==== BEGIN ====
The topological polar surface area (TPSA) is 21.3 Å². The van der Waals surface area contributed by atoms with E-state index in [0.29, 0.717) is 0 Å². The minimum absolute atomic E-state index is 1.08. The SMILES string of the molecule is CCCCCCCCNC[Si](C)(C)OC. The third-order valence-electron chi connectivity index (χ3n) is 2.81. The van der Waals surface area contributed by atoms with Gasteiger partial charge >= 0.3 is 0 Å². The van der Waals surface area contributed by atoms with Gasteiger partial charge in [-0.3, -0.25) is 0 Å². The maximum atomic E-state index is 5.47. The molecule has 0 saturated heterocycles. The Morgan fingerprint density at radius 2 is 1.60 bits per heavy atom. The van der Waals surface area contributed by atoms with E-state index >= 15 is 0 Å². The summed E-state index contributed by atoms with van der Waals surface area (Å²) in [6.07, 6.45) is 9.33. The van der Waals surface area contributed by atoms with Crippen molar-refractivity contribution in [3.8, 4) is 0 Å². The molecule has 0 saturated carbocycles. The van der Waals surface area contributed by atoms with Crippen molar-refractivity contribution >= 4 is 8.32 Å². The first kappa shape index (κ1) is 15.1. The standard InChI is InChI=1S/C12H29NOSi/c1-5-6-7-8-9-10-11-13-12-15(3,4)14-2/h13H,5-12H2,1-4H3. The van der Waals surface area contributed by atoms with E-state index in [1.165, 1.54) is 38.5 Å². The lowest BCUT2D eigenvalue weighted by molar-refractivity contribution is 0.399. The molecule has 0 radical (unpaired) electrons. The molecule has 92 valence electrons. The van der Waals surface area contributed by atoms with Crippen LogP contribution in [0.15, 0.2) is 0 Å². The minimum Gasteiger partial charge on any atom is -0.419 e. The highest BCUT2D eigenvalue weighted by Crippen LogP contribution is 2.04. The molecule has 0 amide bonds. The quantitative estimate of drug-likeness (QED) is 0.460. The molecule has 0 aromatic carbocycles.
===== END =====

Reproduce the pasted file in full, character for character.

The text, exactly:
The topological polar surface area (TPSA) is 21.3 Å². The van der Waals surface area contributed by atoms with E-state index in [0.29, 0.717) is 0 Å². The minimum absolute atomic E-state index is 1.08. The SMILES string of the molecule is CCCCCCCCNC[Si](C)(C)OC. The third-order valence-electron chi connectivity index (χ3n) is 2.81. The van der Waals surface area contributed by atoms with Gasteiger partial charge >= 0.3 is 0 Å². The van der Waals surface area contributed by atoms with Gasteiger partial charge in [-0.3, -0.25) is 0 Å². The maximum atomic E-state index is 5.47. The molecule has 0 saturated heterocycles. The Morgan fingerprint density at radius 2 is 1.60 bits per heavy atom. The van der Waals surface area contributed by atoms with E-state index >= 15 is 0 Å². The summed E-state index contributed by atoms with van der Waals surface area (Å²) in [6.07, 6.45) is 9.33. The van der Waals surface area contributed by atoms with Crippen molar-refractivity contribution in [3.8, 4) is 0 Å². The molecule has 0 saturated carbocycles. The van der Waals surface area contributed by atoms with Crippen molar-refractivity contribution >= 4 is 8.32 Å². The first kappa shape index (κ1) is 15.1. The standard InChI is InChI=1S/C12H29NOSi/c1-5-6-7-8-9-10-11-13-12-15(3,4)14-2/h13H,5-12H2,1-4H3. The van der Waals surface area contributed by atoms with E-state index in [1.165, 1.54) is 38.5 Å². The lowest BCUT2D eigenvalue weighted by molar-refractivity contribution is 0.399. The molecule has 0 radical (unpaired) electrons. The molecule has 92 valence electrons. The van der Waals surface area contributed by atoms with Crippen LogP contribution in [0.15, 0.2) is 0 Å². The minimum Gasteiger partial charge on any atom is -0.419 e. The highest BCUT2D eigenvalue weighted by Crippen LogP contribution is 2.04. The molecule has 0 amide bonds. The quantitative estimate of drug-likeness (QED) is 0.460. The molecule has 0 aromatic carbocycles.